Benefits Communication with Social Media

Whether it is promoting open enrollment, explaining plan changes or educating on how to use benefits, communicating benefits information to employees is a perennial challenge for employers. A fast-growing trend among leading companies is to include social media in their benefits communication strategy to extend their reach.

The benefits of social media
Social media provides potential solutions to some of employers’ toughest benefits communication challenges.

  • One difficulty employers have is reaching a diverse audience of employees. Social media helps companies expand their reach. Although some employees may still expect printed materials, many would prefer reading a post online or watching a video. Plus, considering the amount of personal time employees spend daily on social networks, it makes sense to target them there.
  • Budget can be another hurdle for benefits communication efforts and social media is a way for employers to do more with less.
  • Benefits information can be overwhelming and complex, making some employees more likely to skim over or ignore it. Using social media, such as posting videos to Facebook or tweeting reminders, makes benefits information more relatable and personable—and employees are more likely to pay attention and understand.
  • Benefits communication must encompass many topics. Employers need to promote open enrollment, educate employees about plan changes, explain how to use the plan, promote consumerism and more. Social media helps break down this overload of information into easy-to-digest posts and reminders—in a place employees are already spending time.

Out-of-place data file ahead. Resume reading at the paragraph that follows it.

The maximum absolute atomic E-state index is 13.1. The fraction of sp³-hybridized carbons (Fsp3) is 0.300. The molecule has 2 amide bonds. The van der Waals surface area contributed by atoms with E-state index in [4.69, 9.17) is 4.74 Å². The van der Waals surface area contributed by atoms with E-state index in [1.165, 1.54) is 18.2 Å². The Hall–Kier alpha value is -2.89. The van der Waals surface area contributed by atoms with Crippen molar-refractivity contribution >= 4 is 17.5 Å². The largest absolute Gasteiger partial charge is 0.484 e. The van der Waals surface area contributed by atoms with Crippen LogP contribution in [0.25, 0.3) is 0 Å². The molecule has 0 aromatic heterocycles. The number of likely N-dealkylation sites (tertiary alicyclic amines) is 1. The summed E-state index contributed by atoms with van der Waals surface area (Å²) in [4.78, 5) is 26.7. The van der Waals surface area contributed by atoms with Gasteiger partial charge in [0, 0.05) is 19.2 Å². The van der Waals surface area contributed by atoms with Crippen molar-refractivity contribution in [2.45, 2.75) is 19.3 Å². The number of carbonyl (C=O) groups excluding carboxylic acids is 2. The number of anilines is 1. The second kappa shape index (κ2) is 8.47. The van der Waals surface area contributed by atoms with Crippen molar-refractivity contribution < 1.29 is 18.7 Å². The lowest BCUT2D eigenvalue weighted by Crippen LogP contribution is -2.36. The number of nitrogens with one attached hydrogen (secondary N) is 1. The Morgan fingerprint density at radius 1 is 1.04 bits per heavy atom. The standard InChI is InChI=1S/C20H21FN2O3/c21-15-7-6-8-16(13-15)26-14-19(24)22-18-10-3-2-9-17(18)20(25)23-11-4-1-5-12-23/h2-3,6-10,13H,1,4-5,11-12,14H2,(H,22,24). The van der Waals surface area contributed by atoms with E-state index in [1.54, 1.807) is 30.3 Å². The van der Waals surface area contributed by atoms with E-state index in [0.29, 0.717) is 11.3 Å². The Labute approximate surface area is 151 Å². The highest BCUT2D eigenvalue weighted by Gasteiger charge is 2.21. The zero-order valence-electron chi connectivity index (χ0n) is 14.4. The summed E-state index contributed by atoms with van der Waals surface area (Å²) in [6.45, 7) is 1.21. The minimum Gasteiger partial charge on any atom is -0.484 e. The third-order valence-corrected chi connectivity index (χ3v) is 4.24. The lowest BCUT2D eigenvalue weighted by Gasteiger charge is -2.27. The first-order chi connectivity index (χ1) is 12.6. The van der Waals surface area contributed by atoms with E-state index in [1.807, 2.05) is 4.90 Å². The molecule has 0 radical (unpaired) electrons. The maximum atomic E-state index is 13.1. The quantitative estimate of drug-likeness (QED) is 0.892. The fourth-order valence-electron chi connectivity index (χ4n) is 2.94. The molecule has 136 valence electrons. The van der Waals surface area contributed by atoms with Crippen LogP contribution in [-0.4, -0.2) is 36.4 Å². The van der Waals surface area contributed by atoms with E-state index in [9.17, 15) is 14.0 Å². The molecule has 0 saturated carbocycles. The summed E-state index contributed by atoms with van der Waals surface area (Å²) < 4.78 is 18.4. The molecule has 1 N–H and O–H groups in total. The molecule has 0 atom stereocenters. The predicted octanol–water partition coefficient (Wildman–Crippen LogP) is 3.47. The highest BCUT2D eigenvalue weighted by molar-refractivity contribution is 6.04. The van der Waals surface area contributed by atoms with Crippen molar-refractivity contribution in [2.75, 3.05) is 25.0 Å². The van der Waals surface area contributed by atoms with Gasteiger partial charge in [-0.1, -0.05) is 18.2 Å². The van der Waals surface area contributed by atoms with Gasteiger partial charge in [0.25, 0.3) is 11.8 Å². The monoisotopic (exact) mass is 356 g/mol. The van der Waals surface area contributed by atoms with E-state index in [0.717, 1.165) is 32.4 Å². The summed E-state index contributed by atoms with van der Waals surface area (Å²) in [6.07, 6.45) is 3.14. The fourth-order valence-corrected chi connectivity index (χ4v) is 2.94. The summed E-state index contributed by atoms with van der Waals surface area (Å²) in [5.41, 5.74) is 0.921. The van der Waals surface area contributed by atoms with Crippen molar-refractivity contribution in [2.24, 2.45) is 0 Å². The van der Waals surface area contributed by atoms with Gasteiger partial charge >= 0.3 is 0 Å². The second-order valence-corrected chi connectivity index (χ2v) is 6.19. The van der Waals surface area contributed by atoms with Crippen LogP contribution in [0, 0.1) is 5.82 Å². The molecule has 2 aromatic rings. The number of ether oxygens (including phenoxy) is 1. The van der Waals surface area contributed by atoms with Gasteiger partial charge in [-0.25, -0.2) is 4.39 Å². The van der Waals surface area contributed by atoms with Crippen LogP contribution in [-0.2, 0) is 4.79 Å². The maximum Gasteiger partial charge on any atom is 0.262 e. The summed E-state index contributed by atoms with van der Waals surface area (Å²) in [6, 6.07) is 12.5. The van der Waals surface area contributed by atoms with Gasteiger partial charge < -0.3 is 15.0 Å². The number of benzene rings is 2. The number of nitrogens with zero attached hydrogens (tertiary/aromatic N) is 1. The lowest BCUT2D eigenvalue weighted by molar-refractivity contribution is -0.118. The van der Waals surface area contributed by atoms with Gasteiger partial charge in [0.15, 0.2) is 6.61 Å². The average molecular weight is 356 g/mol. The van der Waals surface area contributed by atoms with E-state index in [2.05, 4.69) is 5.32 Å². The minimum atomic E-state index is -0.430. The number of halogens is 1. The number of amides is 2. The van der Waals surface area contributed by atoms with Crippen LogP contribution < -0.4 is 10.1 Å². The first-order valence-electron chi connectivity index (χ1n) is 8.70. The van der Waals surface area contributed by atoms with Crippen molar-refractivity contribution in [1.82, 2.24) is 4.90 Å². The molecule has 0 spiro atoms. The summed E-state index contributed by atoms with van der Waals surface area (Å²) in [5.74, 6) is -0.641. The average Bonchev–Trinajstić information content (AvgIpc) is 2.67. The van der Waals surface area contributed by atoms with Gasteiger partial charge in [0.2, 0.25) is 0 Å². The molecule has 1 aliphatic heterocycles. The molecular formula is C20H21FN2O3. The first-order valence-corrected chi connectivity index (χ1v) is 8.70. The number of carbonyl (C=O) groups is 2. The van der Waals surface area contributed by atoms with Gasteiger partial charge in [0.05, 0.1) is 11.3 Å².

• Posting updates year-round can provide valuable reminders to employees about using their benefits wisely.
  • Social media offers two-way communication, so employees can easily ask questions about their benefits or interact with other employees.

Getting started

To get started, think about how you want to use social media for this purpose. Facebook and Twitter are good places to start, as they are likely the most popular among your employee population.

Whichever platforms you choose, create separate accounts from your external company accounts. Consider using employee-facing accounts not only for benefits communication, but also for wellness and other internal communications.

To get off to a strong start, you need to promote your new social media efforts widely among your employees—your strategy won’t work if your employees don’t follow your online accounts. As you’re getting the message out, promote it in several areas. Add a tagline in email signatures, post links on your intranet, post announcements around the office, etc. Emphasize the benefits for employees, such as the following:

  • Timely benefit enrollment reminders
  • Easy-to-understand information on plan changes that simplify enrollment decisions
  • Plan utilization tips that help save time and money
  • Ability to ask questions about plan changes or benefit details